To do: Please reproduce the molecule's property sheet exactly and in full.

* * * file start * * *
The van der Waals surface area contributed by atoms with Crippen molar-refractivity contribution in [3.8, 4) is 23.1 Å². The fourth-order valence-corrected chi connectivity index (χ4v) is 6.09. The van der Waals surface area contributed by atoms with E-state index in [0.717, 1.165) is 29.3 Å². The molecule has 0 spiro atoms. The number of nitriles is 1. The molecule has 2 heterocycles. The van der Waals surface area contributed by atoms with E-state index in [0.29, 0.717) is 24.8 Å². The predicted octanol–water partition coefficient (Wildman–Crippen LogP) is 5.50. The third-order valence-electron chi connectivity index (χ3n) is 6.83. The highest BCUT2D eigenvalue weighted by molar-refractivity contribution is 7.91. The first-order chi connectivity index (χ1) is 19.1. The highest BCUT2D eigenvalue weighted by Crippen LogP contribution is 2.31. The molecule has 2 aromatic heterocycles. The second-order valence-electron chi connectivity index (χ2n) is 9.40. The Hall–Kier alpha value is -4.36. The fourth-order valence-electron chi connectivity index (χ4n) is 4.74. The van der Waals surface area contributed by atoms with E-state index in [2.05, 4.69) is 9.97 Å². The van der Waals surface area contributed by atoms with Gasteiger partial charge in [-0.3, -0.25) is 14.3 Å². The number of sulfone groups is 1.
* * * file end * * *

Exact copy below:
The van der Waals surface area contributed by atoms with Crippen molar-refractivity contribution in [3.8, 4) is 23.1 Å². The fourth-order valence-corrected chi connectivity index (χ4v) is 6.09. The van der Waals surface area contributed by atoms with E-state index in [0.717, 1.165) is 29.3 Å². The molecule has 0 spiro atoms. The number of nitriles is 1. The molecule has 2 heterocycles. The van der Waals surface area contributed by atoms with E-state index in [0.29, 0.717) is 24.8 Å². The predicted octanol–water partition coefficient (Wildman–Crippen LogP) is 5.50. The third-order valence-electron chi connectivity index (χ3n) is 6.83. The highest BCUT2D eigenvalue weighted by molar-refractivity contribution is 7.91. The first-order chi connectivity index (χ1) is 19.1. The highest BCUT2D eigenvalue weighted by Crippen LogP contribution is 2.31. The molecule has 2 aromatic heterocycles. The second-order valence-electron chi connectivity index (χ2n) is 9.40. The Hall–Kier alpha value is -4.36. The fourth-order valence-electron chi connectivity index (χ4n) is 4.74. The van der Waals surface area contributed by atoms with E-state index in [2.05, 4.69) is 9.97 Å². The van der Waals surface area contributed by atoms with Gasteiger partial charge in [-0.3, -0.25) is 14.3 Å². The number of sulfone groups is 1.